Length: Approximately 750-1000 wordsPutting it all together: Food, social class, and everyday community life in the DMVIn the earlier steps of this Doing Sociology Assignment, you looked into what sociological research tells us about food culture and immigrant communities, then you turned to explore demographic and residential patterns across the D.C.-Maryland-Virginia (DMV) metro area, and most recently, you visited and took field notes at an international grocery store or cultural site. In this final step, you will write a brief paper wrapping up the project.*All notes and papers are attached below.Your overall goal for this paper is to discuss what you learned about the DMV metro area from this entire assignment. You’ll want to think about how the different steps in this project have helped to answer the following questions: Who lives here in the DMV? Where do people live? (think about residential settlement patterns and the composition of your study communities (the zip-codes))What are some of the differences you observed during your site visit when compared to other experiences you’ve had in a supermarket or cultural venue? What similarities were there? What, if anything, do your observations say about diversity or social inequality in the DMV?What’s missing? What types of data or information would you need to form a fuller picture of your study communities? In answering these questions, you’ll need to incorporate three sources of data:The field notes you a wrote up following your observations at the international grocery store (Attached Below)Demographic and residential data from the US Census Bureau about the neighborhood where the site you visited was located.Sociological concepts and ideas that can help us to understand social and economic life for the various communities. that make up the DMV Include a bibliography containing two academic sources (either peer-reviewed articles or a book) that could be useful resources for learning more about the communities of the greater DMV. Use ASA style, of course.Length: Approximately 750-1000 wordsPutting it all together: Food, social class, and everyday community life in the DMVIn the earlier steps of this Doing Sociology Assignment, you looked into what sociological research tells us about food culture and immigrant communities, then you turned to explore demographic and residential patterns across the D.C.-Maryland-Virginia (DMV) metro area, and most recently, you visited and took field notes at an international grocery store or cultural site. In this final step, you will write a brief paper wrapping up the project.Your overall goal for this paper is to discuss what you learned about the DMV metro area from this entire assignment. You’ll want to think about how the different steps in this project have helped to answer the following questions: Who lives here in the DMV? Where do people live? (think about residential settlement patterns and the composition of your study communities (the zip-codes))What are some of the differences you observed during your site visit when compared to other experiences you’ve had in a supermarket or cultural venue? What similarities were there? What, if anything, do your observations say about diversity or social inequality in the DMV?What’s missing? What types of data or information would you need to form a fuller picture of your study communities? In answering these questions, you’ll need to incorporate three sources of data:The field notes you a wrote up following your observations at the international grocery storeDemographic and residential data from the US Census Bureau about the neighborhood where the site you visited was located. (Store I visited was German Gourmet)Sociological concepts and ideas that can help us to understand social and economic life for the various communities. that make up the DMV Include a bibliography containing two academic sources (either peer-reviewed articles or a book) that could be useful resources for learning more about the communities of the greater DMV. Use ASA style, of course.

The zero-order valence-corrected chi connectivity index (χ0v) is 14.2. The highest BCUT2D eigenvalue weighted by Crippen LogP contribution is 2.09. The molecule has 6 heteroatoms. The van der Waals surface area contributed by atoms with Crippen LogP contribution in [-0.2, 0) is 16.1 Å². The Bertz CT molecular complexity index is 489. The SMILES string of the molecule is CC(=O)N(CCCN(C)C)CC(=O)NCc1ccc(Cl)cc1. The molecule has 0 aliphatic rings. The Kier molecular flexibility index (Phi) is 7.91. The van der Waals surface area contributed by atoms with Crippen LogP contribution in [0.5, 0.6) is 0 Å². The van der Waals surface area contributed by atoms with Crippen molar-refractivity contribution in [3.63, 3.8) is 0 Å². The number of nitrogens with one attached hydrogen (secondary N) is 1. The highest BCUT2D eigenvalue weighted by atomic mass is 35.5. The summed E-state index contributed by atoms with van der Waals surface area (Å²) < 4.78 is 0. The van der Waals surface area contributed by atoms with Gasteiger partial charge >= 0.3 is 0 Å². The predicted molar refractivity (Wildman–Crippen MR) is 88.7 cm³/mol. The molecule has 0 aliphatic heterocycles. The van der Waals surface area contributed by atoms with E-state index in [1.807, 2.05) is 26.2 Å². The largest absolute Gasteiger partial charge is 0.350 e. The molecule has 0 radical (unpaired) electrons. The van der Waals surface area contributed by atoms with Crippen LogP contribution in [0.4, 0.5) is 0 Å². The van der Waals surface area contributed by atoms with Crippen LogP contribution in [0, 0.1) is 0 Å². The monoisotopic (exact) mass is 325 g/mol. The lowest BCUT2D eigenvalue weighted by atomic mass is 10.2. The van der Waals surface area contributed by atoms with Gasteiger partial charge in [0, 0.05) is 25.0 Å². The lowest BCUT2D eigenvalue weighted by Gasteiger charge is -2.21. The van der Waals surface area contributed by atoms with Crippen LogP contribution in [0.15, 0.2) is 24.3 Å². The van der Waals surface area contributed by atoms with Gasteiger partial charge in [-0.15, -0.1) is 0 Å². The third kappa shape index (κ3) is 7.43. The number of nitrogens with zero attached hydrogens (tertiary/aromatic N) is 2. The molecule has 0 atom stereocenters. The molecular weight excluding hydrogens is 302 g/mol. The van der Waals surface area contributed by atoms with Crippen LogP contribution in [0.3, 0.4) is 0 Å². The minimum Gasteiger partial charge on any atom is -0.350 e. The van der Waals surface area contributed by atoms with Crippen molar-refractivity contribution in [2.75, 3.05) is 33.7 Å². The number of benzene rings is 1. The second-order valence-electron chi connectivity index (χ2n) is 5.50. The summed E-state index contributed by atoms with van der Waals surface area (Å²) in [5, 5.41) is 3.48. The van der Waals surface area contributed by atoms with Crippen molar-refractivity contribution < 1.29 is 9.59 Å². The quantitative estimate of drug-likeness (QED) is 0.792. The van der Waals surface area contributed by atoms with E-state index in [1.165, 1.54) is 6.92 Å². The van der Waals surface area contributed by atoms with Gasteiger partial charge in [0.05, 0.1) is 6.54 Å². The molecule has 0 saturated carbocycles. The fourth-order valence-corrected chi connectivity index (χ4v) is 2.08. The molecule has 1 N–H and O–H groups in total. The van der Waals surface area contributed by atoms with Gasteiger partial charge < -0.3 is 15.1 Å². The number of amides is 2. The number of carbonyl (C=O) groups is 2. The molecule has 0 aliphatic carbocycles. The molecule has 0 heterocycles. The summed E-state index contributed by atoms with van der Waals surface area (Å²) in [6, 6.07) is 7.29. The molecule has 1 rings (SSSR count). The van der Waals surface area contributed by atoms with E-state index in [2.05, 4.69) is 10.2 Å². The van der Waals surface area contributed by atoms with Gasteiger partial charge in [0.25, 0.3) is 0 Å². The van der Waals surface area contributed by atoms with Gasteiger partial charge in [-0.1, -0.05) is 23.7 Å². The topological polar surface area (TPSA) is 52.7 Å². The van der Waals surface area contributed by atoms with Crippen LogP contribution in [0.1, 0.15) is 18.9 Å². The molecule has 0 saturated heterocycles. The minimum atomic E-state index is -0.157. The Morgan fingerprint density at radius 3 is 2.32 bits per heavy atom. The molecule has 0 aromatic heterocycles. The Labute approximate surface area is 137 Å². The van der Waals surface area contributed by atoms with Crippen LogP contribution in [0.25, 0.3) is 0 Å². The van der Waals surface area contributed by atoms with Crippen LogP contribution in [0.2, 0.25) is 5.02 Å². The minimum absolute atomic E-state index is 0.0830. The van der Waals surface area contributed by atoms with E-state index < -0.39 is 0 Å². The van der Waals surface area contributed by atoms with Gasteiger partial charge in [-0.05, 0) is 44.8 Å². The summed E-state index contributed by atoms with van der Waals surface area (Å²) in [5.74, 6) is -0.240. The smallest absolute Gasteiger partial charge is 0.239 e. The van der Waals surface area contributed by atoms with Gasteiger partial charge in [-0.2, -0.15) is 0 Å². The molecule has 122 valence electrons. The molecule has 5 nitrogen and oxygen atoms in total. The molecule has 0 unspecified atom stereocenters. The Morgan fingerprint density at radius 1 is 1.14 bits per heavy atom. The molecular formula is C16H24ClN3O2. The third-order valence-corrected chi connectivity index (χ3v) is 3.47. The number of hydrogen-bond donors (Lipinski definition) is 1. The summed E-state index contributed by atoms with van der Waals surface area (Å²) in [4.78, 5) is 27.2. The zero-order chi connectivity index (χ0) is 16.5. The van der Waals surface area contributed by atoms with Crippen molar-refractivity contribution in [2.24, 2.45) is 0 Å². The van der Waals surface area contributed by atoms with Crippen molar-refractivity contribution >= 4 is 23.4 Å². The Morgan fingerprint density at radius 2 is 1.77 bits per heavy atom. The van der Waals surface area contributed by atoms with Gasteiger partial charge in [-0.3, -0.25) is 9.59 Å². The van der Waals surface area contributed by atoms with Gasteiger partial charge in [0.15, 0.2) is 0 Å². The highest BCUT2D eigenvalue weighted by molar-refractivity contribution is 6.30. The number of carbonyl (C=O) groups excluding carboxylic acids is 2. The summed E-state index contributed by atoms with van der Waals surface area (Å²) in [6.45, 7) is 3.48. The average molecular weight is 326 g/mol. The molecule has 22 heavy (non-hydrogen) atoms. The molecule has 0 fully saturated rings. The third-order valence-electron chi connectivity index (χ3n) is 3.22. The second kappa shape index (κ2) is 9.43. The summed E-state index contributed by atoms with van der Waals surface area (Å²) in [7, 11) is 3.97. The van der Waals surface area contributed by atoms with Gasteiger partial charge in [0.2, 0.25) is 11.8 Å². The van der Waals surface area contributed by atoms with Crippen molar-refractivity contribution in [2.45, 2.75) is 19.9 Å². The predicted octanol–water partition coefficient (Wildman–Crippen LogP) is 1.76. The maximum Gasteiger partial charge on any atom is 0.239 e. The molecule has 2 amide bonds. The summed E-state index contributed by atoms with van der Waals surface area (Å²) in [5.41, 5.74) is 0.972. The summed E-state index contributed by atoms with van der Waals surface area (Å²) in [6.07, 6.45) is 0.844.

doing_sociology.docx
place_and_experience__worksheet.docx
sociology_field_notes.docx
Unformatted Attachment Preview
Doing Sociology – Step #1
Article
Citation
Research
Methods
&
Data
Moffat, Charlene, Bruce. 2017.
“Cultural
dimensions
of
food
insecurity among immigrants and
refugees.”Human
Organization;
Spring 76(1): 15-27.
The study used an explanatory research
design. The study adopted three
independent
variables;
food
availability, food access and food use
as indicators of food security. More so,
conceptualization of the study assumed
that food availability would be
determined by whether or not refugees
and immigrants had enough food to
satisfy their hunger, access would be
determined by having resources to get
food and food use would be determined
by the ability of immigrants and
refugees to eat accessed food. The
study used primary data that was
collected through interviews of both
immigrants and services providers in
terms of acquiring food, cooking it and
actually eating it. More specifically,
service providers provided 22
individual
interviews
for
the
researchers in 2013. The study used a
landscape survey in data collection and
judgment sampling in selecting the
population of the study. It is also worth
noting that the study did invite the
views of relevant bodies in the field of
immigration such as community health
centers as service providers. As for the
immigrants, convenience sampling was
used and 24 immigrants and refugees
were interviewed for data collection.
Farrel, Firebaugh. 2016. “Is immigrant
neighborhood
inequality
less
pronounced in suburban areas?”Social
Science Research 57(1): 161-176.
The study was looking to establish the
relationship between suburbanization
and neighborhood inequality among
immigrants. The study employed
secondary data from the 2008-2012
American community survey censuses.
More specifically, the researcher was
investigating the rate at which
immigrants
settle
in
poorer
neighborhoods as compare to natives.
The study used data from five Asian
countries’ immigrants namely; Korea,
India, China, Vietnam and Philippines.
Five Latin American countries’
immigrants namely; Mexico, El
Salvador, Colombia, Guatemala, and
Honduras. Also, four Caribbean
countries namely; Jamaica, Haiti, Cuba,
and Dominican Republic. The data
collected from the immigrants was